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Using a Communication Intervention to Provide Information About Inherited Risk to Underserved Latino Communities

18 Years
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Healthy Volunteers

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Trial Information

Using a Communication Intervention to Provide Information About Inherited Risk to Underserved Latino Communities

How to effectively educate the public about inherited risk is an important communication
issue now and will likely become even more important over the next decade. Little research
has been conducted, however, to examine how to communicate about this topic with individuals
from underserved populations. The planned study provides a unique and innovative opportunity
to examine how to reach an underserved community and present information about inherited
risk in an understandable and usable form by building upon an existing relationship between
NHGRI and the National Council of La Raza (NCLR). NCLR has previously designed a culturally
tailored lay health advisor (LHA) intervention designed to increase knowledge and awareness
about inherited risk among Latinos and to motivate them to seek information about their
family history. The primary objective of this study will be to examine the pathways by which
the LHA communication intervention impacts information seeking outcome variables. We will
examine the roles of possible mediating variables (i.e., perceived information need,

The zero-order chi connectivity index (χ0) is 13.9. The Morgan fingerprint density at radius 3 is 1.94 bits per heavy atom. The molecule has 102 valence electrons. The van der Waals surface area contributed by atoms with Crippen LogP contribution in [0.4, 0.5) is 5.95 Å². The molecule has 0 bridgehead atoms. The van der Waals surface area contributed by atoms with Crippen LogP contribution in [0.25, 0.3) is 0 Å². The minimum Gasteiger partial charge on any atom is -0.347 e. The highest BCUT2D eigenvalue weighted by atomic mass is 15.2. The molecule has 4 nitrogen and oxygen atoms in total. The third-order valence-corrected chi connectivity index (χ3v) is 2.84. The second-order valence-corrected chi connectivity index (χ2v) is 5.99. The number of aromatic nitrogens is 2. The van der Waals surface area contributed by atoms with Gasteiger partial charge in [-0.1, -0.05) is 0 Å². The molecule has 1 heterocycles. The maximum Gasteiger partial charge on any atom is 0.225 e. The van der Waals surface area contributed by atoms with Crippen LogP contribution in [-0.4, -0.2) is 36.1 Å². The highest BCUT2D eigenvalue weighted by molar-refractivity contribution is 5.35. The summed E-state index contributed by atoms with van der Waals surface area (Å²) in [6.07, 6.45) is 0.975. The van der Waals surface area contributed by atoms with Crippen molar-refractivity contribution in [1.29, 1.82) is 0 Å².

conceptual knowledge, self-efficacy) and assess the effects of contextual variables (i.e.,
family and personal history of disease, genetic beliefs, acculturation, health care access,
sociodemographic variables) on the outcomes. The second objective is to provide quantitative
data on the effects of the intervention on information seeking outcome measures (i.e.,
discussing family history with family members and health care providers) by comparing the
intervention to a brochure-only condition; these data can inform the planning of a
large-scale randomized controlled intervention trial. A third objective is to examine
predictors of intention to seek information about family history at baseline. A
quasi-experimental design will be used; we will recruit 350 individuals to participate in
the LHA intervention and 200 to a brochure-only comparison group. All participants will be
Spanish-speaking healthy volunteers who are at least 18 years of age and have basic Spanish
reading and writing skills. Participants will be recruited through community-based clinics
in Oakland, CA and Washington, DC and will either participate in a LHA or be asked to read
information about family history. They will complete brief, self-administered questionnaires
in Spanish before and after participating in the intervention or reading the brochure.
Because of the quasi-experimental design, multiple logistic regression models will be used
in the analysis in order to control for covariates. Understanding how to effectively inform
underserved communities about inherited risk is a research area of critical importance if
genomics is to be used to benefit the public health.

Inclusion Criteria


All participants in this study will be healthy volunteers. Eligibility criteria for
participation in the study are the following: (1) being at least 18 years of age; and (2)
being able to speak Spanish and having basic Spanish reading and writing skills.

Type of Study:


Study Design:

Allocation: Non-Randomized, Endpoint Classification: Efficacy Study, Intervention Model: Parallel Assignment, Masking: Open Label

Outcome Measure:

Intentions to seek information about family history.


United States: Federal Government

Study ID:




Start Date:

February 2007

Completion Date:

December 2007

Related Keywords:

  • Healthy Volunteers
  • Genetics
  • Family History
  • Latino
  • Information Seeking
  • Lay Health Advisors
  • Cancer
  • Heart Disease
  • Diabetes
  • Information



La Raza Oakland, California  
La Clinica del Pueblo Washington, District of Columbia  20009